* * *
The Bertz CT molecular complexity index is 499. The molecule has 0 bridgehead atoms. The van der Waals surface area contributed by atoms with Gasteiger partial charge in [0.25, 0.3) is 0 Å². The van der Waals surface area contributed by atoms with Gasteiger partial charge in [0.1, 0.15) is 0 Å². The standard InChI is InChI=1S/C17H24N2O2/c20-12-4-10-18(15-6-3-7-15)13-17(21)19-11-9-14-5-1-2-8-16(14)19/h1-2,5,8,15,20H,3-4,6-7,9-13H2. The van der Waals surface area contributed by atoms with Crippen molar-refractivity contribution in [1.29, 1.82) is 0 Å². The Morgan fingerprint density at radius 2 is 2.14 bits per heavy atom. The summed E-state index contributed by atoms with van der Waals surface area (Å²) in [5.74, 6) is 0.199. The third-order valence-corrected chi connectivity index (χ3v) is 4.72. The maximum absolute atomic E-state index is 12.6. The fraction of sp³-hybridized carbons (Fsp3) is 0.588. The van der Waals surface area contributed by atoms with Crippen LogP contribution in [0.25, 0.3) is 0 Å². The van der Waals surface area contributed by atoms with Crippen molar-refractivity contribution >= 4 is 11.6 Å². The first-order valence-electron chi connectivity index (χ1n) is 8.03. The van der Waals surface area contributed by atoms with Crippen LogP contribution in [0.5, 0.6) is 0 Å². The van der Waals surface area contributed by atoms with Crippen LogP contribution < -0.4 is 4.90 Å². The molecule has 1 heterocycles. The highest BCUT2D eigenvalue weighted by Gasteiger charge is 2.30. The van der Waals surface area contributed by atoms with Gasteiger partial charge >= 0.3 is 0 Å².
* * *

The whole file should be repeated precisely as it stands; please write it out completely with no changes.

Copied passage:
The Bertz CT molecular complexity index is 499. The molecule has 0 bridgehead atoms. The van der Waals surface area contributed by atoms with Gasteiger partial charge in [0.25, 0.3) is 0 Å². The van der Waals surface area contributed by atoms with Gasteiger partial charge in [0.1, 0.15) is 0 Å². The standard InChI is InChI=1S/C17H24N2O2/c20-12-4-10-18(15-6-3-7-15)13-17(21)19-11-9-14-5-1-2-8-16(14)19/h1-2,5,8,15,20H,3-4,6-7,9-13H2. The van der Waals surface area contributed by atoms with Crippen molar-refractivity contribution in [1.29, 1.82) is 0 Å². The Morgan fingerprint density at radius 2 is 2.14 bits per heavy atom. The summed E-state index contributed by atoms with van der Waals surface area (Å²) in [5.74, 6) is 0.199. The third-order valence-corrected chi connectivity index (χ3v) is 4.72. The maximum absolute atomic E-state index is 12.6. The fraction of sp³-hybridized carbons (Fsp3) is 0.588. The van der Waals surface area contributed by atoms with Crippen LogP contribution in [0.25, 0.3) is 0 Å². The van der Waals surface area contributed by atoms with Crippen molar-refractivity contribution >= 4 is 11.6 Å². The first-order valence-electron chi connectivity index (χ1n) is 8.03. The van der Waals surface area contributed by atoms with Crippen LogP contribution in [0.5, 0.6) is 0 Å². The van der Waals surface area contributed by atoms with Crippen LogP contribution < -0.4 is 4.90 Å². The molecule has 1 heterocycles. The highest BCUT2D eigenvalue weighted by Gasteiger charge is 2.30. The van der Waals surface area contributed by atoms with Gasteiger partial charge >= 0.3 is 0 Å².